Other railroads specify that the point must be repaired if it presents a blunt face that is more than 3/16 inches wide at all points closing along the straight stock rail. Thin flange wheels (but not condemnable) that flange hard against the stock rail are likely to find the chipped and broken switch point and create a climbing action.
To ensure a low risk of derailment, switch points exhibiting signs of chipping and breaking should be built up and ground smooth. Figure 3 shows examples of switch points exhibiting “unusual” wear, requiring repair.
Switch point protectors (see Figure 4) are used by many railroads to prevent wheel flanges from striking the points. In order to be effective, they must be properly adjusted, as the face of the protector wears due to wheel rim contact.
Derailments in the Frog Area
Wheels can “pick” frog points, just they can pick switch points. If the tip of the frog has become chipped and broken, a marginally steering wheel can be diverted from its intended path and proceed through the wrong side of the frog. The FRA Track Safety Standards are more specific when it comes to defining a chipped and broken frog point. Section 213.137 (b) states: If a frog point is chipped, broken, or worn more than 5/8 inches down and six inches back, operating speed over the frog shall not be more than 10 mph.
Frog points become chipped and broken (see Figure 5) when the guard rail is not properly adjusted with respect to the alignment of the frog.
Section 213.143 of the FRA Track Safety Standards directly addresses the issue of guard rail placement vis a vis the location of the frog point. There are two important measurements that must be taken regarding the alignment of the guard rail and frog: Guard Check and Guard Face.
The Guard Check is a “not less than” measurement, and the Guard Face is a “may not be more than” measurement. Compliance with CFR213.143 is essential and there is little room for tolerance or slop in these measurements.
Figure 6 shows a diagram of these two measurements. Figure 7 shows the measurements overlaid on a turnout. Figure 8 shows the allowable measurements as contained in 213.143.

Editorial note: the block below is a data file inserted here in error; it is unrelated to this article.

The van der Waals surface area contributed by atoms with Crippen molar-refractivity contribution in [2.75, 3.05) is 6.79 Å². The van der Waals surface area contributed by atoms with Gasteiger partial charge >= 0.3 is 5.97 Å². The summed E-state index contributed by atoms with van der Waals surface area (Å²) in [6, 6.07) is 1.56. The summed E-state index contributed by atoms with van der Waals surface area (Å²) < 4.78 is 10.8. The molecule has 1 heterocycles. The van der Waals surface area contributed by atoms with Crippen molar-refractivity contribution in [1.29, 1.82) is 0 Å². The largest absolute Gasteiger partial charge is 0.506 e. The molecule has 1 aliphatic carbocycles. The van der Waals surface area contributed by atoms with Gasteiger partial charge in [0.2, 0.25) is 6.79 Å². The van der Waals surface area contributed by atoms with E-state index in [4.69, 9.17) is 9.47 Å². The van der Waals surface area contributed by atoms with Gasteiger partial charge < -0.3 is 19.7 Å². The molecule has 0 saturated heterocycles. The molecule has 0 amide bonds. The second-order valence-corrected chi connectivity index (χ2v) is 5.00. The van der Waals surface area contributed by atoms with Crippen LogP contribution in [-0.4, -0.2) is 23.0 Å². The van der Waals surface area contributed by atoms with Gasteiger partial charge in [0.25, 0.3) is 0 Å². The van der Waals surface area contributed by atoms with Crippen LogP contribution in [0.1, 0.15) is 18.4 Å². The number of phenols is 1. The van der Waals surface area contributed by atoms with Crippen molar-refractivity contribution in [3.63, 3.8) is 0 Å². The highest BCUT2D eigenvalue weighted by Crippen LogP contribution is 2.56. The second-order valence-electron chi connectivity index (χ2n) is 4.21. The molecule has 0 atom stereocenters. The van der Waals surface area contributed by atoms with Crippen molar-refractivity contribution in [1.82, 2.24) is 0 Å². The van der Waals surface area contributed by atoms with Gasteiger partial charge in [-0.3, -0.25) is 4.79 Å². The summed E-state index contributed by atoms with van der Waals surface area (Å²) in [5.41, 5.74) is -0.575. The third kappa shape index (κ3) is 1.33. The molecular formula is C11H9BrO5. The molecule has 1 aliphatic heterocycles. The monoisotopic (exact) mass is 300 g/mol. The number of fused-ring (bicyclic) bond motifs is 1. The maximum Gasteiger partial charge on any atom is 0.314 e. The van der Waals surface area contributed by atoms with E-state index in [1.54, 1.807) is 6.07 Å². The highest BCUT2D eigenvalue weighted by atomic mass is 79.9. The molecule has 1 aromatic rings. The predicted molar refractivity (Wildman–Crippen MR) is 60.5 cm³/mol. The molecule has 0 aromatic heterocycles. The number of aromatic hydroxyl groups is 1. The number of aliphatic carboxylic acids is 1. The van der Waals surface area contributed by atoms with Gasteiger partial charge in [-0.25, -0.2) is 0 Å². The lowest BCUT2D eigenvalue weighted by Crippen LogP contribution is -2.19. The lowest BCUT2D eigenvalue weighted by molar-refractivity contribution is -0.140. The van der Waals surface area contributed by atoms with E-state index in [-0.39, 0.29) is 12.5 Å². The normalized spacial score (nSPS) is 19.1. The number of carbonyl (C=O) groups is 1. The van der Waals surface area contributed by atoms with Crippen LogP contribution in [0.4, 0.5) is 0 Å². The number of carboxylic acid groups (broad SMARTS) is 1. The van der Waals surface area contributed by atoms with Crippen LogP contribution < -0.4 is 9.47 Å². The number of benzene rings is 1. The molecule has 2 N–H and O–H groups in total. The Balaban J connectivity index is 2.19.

If the guard rail is worn, allowing a wheel to drift toward the frog point, the wheel will “crowd” the frog point, and possibly chip or break the point. Figure 9 shows a frog point exhibiting early signs of wear, where wheels are “crowding” the point. This is a telltale sign that adjustment of the frog or guard rail is required.
The Track safety standards also specify that a minimum clearance of 1-1/2 inches must be maintained in the guard rail flangeway opening. If the guard rail is too close to the stock rail, the wheel can become pinched, and cause a climbing action of the wheelset.
Railway Mechanical departments do a good job ensuring that all wheels are mounted on their axles with a back-to-back spacing of between 53 and 53-3/16 inches. These tight tolerances are closely checked and monitored. It is incumbent upon the track department to ensure that the wheelsets have the proper clearances when negotiating the frog area. Compliance with the track safety standards will ensure that the wheelsets stay on the “straight and narrow”.
There are other FRA rules and dimensions that should be checked following a derailment in a turnout. Railroaders are advised to become familiar with all the provisions of 213.133 thru 213.143. Many turnout derailments involve interaction of the car, wheels, turnout components, track geometry, speed and in-train forces. A systematic investigation of all phases of the operation is necessary anytime a turnout derailment occurs.
Gary Wolf is President of Rail Sciences Inc.